Watch: City Council hosts equitable transportation talk by Tamika Butler

Fri, 05/31/2019 - 11:21

City Councilmember Mike O’Brien and Transportation Choices Coalition recently hosted Tamika Butler, Toole Design’s California Planning Director and Director of Equity and Inclusion, for an hour-long talk about transportation equity and her experience as a land use, parks and transportation leader in Los Angeles.

Do yourself a favor and watch the whole talk. Seattle has made official efforts to run all major city decisions through its Race and Social Justice Initiative framework, and yet so many decisions still fail to put equity as a top priority. The city talks and talks about equity, but then fails to build safe bike routes connecting Rainier Valley and Duwamish Valley to the rest of the city’s bike network, for example.

Butler’s thoughts on congestion pricing (starts around 29:30) are also extremely important as Seattle begins to debate the concept.

Saturday: G&O Family Cyclery hosts a Cargo Bike Festival in Greenwood

Thu, 05/30/2019 - 12:50

Greenwood’s G&O Family Cyclery is hosting the first annual Cargo Bike Festival from noon to 4 p.m. Saturday.

The event is part of the Phinney Neighborhood Association’s LGBTQ Pride Rainbow Hop. It promises “test rides, kids activities, food, games and more.”

More details from the event page:

Be a part of Seattle’s first ever Cargo Bike Festival, a celebration of the life-altering power of cargo bikes! This event features family friendly activities and the chance to ride the best cargo bikes in the world…

This celebration is a part of the Phinney Pride Rainbow Hop, a family-focused neighborhood LGBTQ Pride event, and the whole business district is hosting fun activities.

When: Saturday, June 1 from noon – 4 p.m.
Where: Marrow Lane between Greenwood Ave N and Palatine
What: Celebrate the joy, fun and transformational power of cargo bikes with test rides, kids activities, food, games and more!

(Full Disclosure: My spouse Kelli helped organize this event, and G&O is a Seattle Bike Blog sponsor)

Scherer is stepping down after 12 years as Director of Familybike Seattle, organization seeks more Board members

Wed, 05/29/2019 - 12:20

Morgan Scherer hauls herself, six bikes and a passenger on her electric-assisted trike in 2012.

It is hard to think of any other person who has done more for family biking in Seattle than Morgan Scherer. She has been out on our streets leading by example and sharing her experience since at least 2007, when she founded Familybike Seattle.

Hauling a fleet of different kid-hauling cargo bikes all over town, Scherer has been providing people with life-changing opportunities to experience family life on a bike. Taking a spin on a cargo bike is not just fun, it’s a chance to imagine your life without (or with much less) driving.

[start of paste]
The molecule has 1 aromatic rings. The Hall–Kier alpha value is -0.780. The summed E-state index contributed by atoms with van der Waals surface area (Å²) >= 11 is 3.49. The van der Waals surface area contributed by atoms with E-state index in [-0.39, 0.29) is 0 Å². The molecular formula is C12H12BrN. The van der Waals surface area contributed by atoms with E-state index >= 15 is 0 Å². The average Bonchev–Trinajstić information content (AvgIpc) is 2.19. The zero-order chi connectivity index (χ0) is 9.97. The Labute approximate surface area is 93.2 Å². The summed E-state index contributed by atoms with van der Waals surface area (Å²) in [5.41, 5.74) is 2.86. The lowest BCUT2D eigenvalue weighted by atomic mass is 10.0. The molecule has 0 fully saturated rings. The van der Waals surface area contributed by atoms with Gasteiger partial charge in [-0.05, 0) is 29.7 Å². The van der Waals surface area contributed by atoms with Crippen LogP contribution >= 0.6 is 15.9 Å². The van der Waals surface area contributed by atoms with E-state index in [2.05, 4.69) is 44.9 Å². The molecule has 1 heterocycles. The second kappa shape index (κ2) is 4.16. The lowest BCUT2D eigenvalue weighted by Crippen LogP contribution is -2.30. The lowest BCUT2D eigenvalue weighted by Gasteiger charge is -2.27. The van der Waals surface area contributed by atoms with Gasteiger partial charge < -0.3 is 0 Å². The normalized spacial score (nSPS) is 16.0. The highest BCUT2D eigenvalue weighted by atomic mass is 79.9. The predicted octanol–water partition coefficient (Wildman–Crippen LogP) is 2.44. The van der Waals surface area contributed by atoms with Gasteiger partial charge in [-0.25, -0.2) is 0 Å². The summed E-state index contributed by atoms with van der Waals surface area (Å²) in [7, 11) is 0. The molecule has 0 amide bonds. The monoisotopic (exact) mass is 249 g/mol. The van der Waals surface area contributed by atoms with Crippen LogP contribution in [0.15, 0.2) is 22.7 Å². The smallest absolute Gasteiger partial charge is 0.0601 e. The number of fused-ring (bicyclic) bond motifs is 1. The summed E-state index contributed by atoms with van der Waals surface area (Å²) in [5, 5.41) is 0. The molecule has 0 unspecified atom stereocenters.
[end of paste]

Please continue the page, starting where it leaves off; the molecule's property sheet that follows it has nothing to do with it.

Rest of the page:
When Scherer started, cargo bikes in America were largely a DIY or small-scale fabrication activity because very few companies were producing purposeful kid-hauling cargo bikes for sale in the U.S. market. So people converted old road bikes into Xtracycles or attached after-market electric motors to make climbing big hills with ever-growing kids on board a more easily-achievable daily way to get around. Just a decade later, you can get fully-designed family bikes off the sales floor of several shops. It’s an unbelievable shift, and Scherer has done an enormous amount of work to help grow the number of people looking to make biking a central part of their families’ lives.

But it’s not just about equipment. It’s also about parenting. Familybike Seattle and events like Kidical Mass provide a space for parents to share tips about, well, basically everything you might encounter raising a kid on a bike. More and more kids are growing up with biking as their primary way to get around, and this movement will continue to change the way Seattle thinks about transportation. Family biking is the heart of mainstream bike advocacy in Seattle now.

Scherer is stepping down to “focus more energy on balancing family life, disability justice, and (of course) bicycle advocacy,” according to a press release from Familybike Seattle. The organization is also seeking more members to “fill our working board with dynamic directors.”

This is a big moment for any organization. Trying to find footing without the original founder is tough, but it’s the only way to become an institution. We wish them the best. If you are inspired to help, see their press release for details for getting involved either as a Board member or volunteer:

Familybike is changing and it is important you, our supportive community, know about it.

Please join us in wishing a heartfelt farewell to our Executive Director and Founder, Morgan Scherer. The Board does not take this transition lightly and we understand the gravity involved in filling the space Morgan will leave behind. Her service to Familybike and the community is invaluable.

Morgan founded Familybike in 2007 with her first family biking expo in her South Seattle yard. Since then, she has shared her knowledge and passion with the community through countless expos, Kidical Mass rides, workshops, mentoring, and the sliding-scale rental fleet. Morgan displayed her love for biking by pouring immeasurable time, labor, and research into creating a one-of-a-kind organization to support the greater Seattle-area. Her dedication to community-building and intersectional environmental justice has inspired an incredible number of biking families and is the foundation of what we all admire most about Familybike.